Human L5 study
LDL was isolated from the plasma of asymptomatic, middle-aged men and age-matched, premenopausal women who did (MetS patients, n = 30; 15 men and 15 women) or did not (control subjects, n = 26; 11 men and 15 women) meet 3 of the criteria for MetS according to the National Cholesterol Education Program-Adult Treatment Panel III guidelines . Patients who were taking medications that may affect the electronegativity of LDL such as statins, angiotensin-converting enzyme inhibitors, and angiotensin receptor blockers were excluded . All participants gave informed consent for the use of their plasma, and the study was conducted according to the principles in the Declaration of Helsinki. Patient characteristics, including waist circumference, systolic blood pressure, diastolic blood pressure, and levels of glucose, triglyceride, total cholesterol, high-density lipoprotein cholesterol (HDL-C), and LDL cholesterol (LDL-C) were determined according to standard operating procedures. LDL samples were further resolved into subfractions L1-L5 by using fast protein liquid chromatography (GE Healthcare, Pittsburgh, PA) with an anion-exchange UnoQ12 column (BioRad, Hercules, CA).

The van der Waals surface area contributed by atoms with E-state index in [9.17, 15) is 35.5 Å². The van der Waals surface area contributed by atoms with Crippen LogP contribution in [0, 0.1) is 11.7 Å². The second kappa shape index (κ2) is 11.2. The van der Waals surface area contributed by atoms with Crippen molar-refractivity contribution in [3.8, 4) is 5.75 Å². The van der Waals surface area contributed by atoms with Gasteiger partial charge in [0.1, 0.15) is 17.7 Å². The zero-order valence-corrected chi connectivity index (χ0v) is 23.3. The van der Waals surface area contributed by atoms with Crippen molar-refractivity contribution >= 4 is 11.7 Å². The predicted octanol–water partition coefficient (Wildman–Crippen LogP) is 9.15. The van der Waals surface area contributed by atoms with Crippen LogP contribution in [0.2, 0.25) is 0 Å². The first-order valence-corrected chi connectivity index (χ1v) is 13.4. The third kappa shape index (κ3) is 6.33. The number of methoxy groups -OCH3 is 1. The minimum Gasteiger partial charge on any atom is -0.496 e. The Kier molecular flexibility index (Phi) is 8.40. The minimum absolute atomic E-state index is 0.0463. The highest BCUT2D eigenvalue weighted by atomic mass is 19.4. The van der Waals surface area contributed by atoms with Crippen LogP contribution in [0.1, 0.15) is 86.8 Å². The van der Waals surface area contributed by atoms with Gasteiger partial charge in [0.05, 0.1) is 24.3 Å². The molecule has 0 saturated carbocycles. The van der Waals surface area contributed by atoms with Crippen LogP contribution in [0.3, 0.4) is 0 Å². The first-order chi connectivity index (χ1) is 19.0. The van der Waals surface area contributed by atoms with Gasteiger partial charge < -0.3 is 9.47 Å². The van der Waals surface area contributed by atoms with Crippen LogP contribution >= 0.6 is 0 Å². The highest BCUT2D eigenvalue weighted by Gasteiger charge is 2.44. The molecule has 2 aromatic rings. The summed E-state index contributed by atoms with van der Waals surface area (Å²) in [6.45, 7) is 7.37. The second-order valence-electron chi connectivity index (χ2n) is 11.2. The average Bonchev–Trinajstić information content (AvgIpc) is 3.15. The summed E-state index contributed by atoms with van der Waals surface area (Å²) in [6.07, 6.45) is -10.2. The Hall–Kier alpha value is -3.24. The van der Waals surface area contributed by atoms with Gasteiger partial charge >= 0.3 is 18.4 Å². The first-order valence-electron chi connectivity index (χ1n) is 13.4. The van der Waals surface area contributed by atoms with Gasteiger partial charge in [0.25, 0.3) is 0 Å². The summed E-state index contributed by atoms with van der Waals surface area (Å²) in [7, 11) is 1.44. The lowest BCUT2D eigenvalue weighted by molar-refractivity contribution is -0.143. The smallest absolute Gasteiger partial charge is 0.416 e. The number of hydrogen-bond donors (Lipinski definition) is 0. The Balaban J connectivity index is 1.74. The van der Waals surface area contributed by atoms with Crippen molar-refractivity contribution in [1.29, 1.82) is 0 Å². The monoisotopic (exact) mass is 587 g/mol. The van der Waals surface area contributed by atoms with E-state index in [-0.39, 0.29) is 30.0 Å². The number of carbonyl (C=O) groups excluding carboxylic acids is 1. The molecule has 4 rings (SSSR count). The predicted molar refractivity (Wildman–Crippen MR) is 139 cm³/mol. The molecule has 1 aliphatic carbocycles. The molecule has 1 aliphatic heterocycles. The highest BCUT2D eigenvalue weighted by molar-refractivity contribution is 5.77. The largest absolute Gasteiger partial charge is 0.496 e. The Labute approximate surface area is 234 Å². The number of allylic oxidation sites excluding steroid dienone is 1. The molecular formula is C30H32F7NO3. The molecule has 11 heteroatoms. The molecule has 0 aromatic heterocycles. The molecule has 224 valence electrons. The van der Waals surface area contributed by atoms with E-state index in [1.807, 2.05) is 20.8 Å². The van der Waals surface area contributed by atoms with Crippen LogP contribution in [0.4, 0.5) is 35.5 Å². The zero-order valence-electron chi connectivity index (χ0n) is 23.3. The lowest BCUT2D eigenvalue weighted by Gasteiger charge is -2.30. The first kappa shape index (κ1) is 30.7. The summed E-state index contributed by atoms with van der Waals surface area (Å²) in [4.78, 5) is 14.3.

Biochemical analysis of mouse blood plasma
All animal experiments were approved by the China Medical University Institutional Animal Care and Use Committee and were performed in accordance with the Guide for the Care and Use of Laboratory Animals published by the US National Institutes of Health (NIH Publication No. 85–23, revised 1996). Whole blood was drawn from mice by means of intubation via the common carotid artery, and plasma was obtained by using centrifugation. Using an automated Biochemical Analyzer (SP-4430, Spotchem EZ, Arkray), we examined plasma levels of glucose, total cholesterol, total triglyceride, HDL-C, and LDL-C. LDL (d = 1.030-1.063 g/mL) was isolated by using sequential ultracentrifugation as previously described . Protein concentrations were determined by using the Lowry method . The charge of LDL was analyzed by subjecting LDL samples to gel electrophoresis in 0.7% agarose, and the composition of delipidated LDL was analyzed by subjecting samples to SDS-PAGE. Relative mobility (Rf) was quantified as a measure of the distance migrated by a band divided by the distance migrated by the dye front. For Western blot analysis, proteins were transferred to PVDF membrane and probed by using antibodies against apolipoprotein CIII (ApoCIII) and ApoB100 (Academy Biomedical Company, Inc., Houston, TX). Images were acquired and analyzed by using the G-box imaging system (Syngene, Frederick, MD). To quantify the protein expression of ApoCIII, we normalized the band intensity with that of ApoB100 (internal control).
Analysis of cellular senescence and DNA damage in mouse aortas
Male and female homozygous leptin receptor knock-out mice (db/db) and wild-type C57B6/J littermates (controls) were purchased from The Jackson Laboratory (Bar Harbor, ME) and were maintained on a 12-hour light/dark cycle with free access to food and water. After 6 months on a normal chow diet, all animals were anesthetized by means of 2% isoflurane inhalation, and the aorta of each mouse was removed for histologic examination.